Sleep Better at Night With Answers to Your Top Questions on Virginia Brain Injury Claims

Experiencing something as traumatic as an accident in Chesterfield County can leave your head spinning with questions and uncertainty. Get the answers you need fast in this FAQ series from Richmond brain injury attorney Kevin Mottley.

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  • Who can bring a lawsuit for a wrongful death?

    In Virginia, as elsewhere, a lawsuit may be filed against a person (including a company) whose negligence, recklessness, or intentional conduct caused someone else to die.  These are called "wrongful death" suits.  Under Virginia law, all wrongful death cases must "be brought by and in the name of the personal representative of such deceased person."  A personal representative is a person, such as an executor, executrix, or administrator of a person's estate who is qualified by the clerk of the circuit court to represent the deceased person and his or her estate.  One of the powers of a personal representative is the power to sue.  Virginia has enacted statutes that explain who may qualify as a personal representative.  Personal representatives may be designated in a person's will.  If no will exists or if the executor named in the will fails or refuses to qualify, then the statute gives priority to others who may want to be the personal representative.  Qualifying as a personal representative is fairly easy and the people working in the clerk's offices in Virginia are very helpful in answering questions on these topics.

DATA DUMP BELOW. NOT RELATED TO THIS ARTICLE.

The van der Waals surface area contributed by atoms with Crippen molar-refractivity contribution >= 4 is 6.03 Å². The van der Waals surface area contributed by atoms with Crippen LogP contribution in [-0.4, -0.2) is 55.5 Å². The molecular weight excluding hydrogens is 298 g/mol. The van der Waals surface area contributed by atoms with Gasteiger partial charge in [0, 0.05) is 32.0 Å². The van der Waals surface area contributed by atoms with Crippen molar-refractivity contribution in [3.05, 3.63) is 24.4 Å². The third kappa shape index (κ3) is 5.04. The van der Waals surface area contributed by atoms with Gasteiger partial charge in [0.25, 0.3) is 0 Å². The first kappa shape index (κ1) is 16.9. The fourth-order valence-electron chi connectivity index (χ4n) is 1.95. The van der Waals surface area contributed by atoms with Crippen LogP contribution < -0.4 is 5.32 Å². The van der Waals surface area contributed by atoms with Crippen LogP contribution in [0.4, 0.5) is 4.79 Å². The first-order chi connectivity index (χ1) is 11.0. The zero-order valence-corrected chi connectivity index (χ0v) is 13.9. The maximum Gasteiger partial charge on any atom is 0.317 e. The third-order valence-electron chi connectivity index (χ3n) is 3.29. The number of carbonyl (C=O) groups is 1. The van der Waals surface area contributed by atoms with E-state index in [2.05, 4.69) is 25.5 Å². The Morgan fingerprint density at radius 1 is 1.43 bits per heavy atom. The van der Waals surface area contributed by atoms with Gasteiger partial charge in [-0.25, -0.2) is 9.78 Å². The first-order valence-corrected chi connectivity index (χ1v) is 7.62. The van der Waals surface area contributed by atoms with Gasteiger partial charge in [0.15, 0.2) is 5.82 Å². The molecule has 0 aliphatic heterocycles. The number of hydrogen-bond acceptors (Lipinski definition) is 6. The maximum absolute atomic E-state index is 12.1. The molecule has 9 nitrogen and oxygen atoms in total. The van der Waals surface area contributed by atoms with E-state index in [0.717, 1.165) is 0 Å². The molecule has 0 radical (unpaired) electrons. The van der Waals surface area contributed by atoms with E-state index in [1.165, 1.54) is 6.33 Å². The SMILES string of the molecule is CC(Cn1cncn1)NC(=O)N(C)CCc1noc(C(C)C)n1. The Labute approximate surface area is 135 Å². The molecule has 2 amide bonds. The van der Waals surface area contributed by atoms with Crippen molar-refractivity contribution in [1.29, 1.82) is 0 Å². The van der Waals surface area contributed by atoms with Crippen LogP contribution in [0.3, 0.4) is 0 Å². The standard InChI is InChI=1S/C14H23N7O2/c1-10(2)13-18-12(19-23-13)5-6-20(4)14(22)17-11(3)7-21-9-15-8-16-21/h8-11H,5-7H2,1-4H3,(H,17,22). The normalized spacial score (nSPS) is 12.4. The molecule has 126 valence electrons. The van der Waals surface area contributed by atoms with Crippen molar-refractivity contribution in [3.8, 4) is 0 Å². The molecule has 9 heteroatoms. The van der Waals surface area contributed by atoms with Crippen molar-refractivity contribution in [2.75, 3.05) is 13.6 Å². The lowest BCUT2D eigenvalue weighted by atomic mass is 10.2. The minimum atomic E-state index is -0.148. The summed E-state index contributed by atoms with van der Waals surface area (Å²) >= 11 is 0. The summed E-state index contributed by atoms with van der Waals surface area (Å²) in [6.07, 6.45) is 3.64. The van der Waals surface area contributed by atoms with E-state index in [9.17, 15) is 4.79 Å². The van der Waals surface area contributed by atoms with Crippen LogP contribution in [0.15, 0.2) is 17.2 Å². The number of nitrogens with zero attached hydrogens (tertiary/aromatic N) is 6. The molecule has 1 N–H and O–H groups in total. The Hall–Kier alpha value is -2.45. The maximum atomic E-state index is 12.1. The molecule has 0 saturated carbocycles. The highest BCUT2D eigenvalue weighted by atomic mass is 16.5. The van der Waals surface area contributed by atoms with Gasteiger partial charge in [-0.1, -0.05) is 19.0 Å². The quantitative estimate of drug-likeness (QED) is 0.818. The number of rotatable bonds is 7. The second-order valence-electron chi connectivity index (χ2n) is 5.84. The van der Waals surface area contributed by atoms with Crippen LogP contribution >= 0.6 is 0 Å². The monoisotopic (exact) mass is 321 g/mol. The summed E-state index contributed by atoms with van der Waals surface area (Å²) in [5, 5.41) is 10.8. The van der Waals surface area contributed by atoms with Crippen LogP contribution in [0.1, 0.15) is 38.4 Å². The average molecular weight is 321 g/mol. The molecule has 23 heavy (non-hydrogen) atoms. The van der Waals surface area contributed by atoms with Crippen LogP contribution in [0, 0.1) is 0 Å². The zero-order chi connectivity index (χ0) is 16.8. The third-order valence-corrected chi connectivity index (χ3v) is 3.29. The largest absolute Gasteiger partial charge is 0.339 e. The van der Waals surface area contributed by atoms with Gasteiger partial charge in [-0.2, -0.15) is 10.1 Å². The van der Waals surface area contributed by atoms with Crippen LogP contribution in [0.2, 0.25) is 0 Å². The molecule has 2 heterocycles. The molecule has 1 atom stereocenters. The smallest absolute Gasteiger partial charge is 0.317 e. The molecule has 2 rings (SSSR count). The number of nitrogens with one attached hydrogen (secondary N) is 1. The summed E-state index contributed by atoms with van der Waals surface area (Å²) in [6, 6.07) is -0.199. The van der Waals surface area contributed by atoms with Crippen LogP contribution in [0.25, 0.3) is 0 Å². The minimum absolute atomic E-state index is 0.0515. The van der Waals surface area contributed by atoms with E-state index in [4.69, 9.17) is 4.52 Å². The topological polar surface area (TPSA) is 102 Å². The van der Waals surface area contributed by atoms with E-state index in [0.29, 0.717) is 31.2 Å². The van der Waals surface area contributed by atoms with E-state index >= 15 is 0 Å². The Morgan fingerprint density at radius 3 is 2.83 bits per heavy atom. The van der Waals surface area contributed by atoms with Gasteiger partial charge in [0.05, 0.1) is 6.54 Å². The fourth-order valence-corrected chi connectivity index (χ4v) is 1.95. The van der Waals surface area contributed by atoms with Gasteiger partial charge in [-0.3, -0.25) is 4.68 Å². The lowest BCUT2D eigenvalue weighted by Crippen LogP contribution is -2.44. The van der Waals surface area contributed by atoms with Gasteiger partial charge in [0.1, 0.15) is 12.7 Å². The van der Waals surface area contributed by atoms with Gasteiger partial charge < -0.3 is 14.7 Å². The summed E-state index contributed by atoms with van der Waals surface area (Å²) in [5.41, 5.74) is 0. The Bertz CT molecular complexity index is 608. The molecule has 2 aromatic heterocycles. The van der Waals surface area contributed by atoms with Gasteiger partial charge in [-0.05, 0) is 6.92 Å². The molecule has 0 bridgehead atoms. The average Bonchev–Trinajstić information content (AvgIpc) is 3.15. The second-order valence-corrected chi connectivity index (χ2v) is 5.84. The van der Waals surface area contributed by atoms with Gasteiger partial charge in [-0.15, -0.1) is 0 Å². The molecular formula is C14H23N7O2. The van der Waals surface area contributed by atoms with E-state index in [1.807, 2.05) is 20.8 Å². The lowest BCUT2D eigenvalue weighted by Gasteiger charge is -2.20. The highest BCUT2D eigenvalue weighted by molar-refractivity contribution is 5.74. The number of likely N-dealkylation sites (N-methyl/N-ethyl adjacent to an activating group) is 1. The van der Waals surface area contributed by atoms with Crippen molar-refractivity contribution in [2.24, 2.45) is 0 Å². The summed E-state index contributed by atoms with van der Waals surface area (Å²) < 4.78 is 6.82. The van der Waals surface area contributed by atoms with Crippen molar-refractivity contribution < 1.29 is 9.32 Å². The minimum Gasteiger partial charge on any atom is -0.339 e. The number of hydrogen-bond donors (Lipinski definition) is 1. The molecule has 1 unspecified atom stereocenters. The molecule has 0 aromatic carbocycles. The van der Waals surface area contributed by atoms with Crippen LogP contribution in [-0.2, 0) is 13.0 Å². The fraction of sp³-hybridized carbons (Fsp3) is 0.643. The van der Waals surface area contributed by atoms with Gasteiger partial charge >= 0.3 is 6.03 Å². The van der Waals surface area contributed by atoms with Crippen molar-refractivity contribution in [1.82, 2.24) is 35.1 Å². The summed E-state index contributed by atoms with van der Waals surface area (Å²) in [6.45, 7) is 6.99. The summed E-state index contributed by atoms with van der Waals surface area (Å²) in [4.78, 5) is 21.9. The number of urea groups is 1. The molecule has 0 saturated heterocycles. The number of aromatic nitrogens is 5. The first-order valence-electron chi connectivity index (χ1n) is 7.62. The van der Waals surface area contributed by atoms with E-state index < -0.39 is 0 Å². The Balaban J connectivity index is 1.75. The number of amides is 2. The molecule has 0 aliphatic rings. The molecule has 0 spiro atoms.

• What does "contributory negligence" mean and why is that important in a Virginia brain injury case?

    In another Frequently Asked Question, I explained the meaning of "negligence" and why it is important in Virginia brain injury cases and all other personal injury cases in Virginia.  "Contributory negligence" means the same thing as "negligence."  The only difference is that, when lawyers speak of contributory negligence, we are referring to any negligence committed by the injured person (the plaintiff) that "contributed" to the injury.  Hence, the word "contributory" is inserted in front of "negligence."